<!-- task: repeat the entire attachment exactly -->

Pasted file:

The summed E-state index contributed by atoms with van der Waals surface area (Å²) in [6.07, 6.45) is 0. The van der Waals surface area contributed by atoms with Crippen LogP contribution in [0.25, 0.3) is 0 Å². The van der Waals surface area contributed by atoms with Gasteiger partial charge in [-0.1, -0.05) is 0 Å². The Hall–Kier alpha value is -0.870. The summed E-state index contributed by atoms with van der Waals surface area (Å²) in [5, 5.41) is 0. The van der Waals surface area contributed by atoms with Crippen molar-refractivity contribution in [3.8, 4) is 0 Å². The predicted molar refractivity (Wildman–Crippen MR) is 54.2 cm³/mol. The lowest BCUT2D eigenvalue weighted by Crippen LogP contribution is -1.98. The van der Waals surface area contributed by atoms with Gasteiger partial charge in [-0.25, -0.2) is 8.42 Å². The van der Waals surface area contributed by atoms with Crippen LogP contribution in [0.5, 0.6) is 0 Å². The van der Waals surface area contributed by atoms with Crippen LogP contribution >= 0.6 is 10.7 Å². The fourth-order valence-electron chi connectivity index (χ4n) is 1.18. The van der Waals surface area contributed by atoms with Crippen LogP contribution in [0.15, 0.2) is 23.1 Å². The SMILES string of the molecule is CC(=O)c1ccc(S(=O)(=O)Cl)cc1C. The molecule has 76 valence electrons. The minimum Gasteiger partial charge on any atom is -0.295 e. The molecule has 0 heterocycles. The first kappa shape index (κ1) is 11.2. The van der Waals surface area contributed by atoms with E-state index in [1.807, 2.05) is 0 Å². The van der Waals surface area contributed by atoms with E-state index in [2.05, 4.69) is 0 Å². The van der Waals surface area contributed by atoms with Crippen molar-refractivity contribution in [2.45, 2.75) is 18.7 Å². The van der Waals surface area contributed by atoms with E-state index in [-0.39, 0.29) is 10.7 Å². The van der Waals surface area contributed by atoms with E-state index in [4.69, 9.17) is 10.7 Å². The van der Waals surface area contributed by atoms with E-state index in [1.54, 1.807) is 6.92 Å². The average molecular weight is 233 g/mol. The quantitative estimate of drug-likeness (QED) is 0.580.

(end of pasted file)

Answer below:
The summed E-state index contributed by atoms with van der Waals surface area (Å²) in [6.07, 6.45) is 0. The van der Waals surface area contributed by atoms with Crippen LogP contribution in [0.25, 0.3) is 0 Å². The van der Waals surface area contributed by atoms with Gasteiger partial charge in [-0.1, -0.05) is 0 Å². The Hall–Kier alpha value is -0.870. The summed E-state index contributed by atoms with van der Waals surface area (Å²) in [5, 5.41) is 0. The van der Waals surface area contributed by atoms with Crippen molar-refractivity contribution in [3.8, 4) is 0 Å². The predicted molar refractivity (Wildman–Crippen MR) is 54.2 cm³/mol. The lowest BCUT2D eigenvalue weighted by Crippen LogP contribution is -1.98. The van der Waals surface area contributed by atoms with Gasteiger partial charge in [-0.25, -0.2) is 8.42 Å². The van der Waals surface area contributed by atoms with Crippen LogP contribution in [0.5, 0.6) is 0 Å². The van der Waals surface area contributed by atoms with Crippen LogP contribution >= 0.6 is 10.7 Å². The fourth-order valence-electron chi connectivity index (χ4n) is 1.18. The van der Waals surface area contributed by atoms with Crippen LogP contribution in [0.15, 0.2) is 23.1 Å². The SMILES string of the molecule is CC(=O)c1ccc(S(=O)(=O)Cl)cc1C. The molecule has 76 valence electrons. The minimum Gasteiger partial charge on any atom is -0.295 e. The molecule has 0 heterocycles. The first kappa shape index (κ1) is 11.2. The van der Waals surface area contributed by atoms with E-state index in [1.807, 2.05) is 0 Å². The van der Waals surface area contributed by atoms with E-state index in [2.05, 4.69) is 0 Å². The van der Waals surface area contributed by atoms with Crippen molar-refractivity contribution in [2.45, 2.75) is 18.7 Å². The van der Waals surface area contributed by atoms with E-state index in [-0.39, 0.29) is 10.7 Å². The van der Waals surface area contributed by atoms with E-state index in [4.69, 9.17) is 10.7 Å². The van der Waals surface area contributed by atoms with E-state index in [1.54, 1.807) is 6.92 Å². The average molecular weight is 233 g/mol. The quantitative estimate of drug-likeness (QED) is 0.580.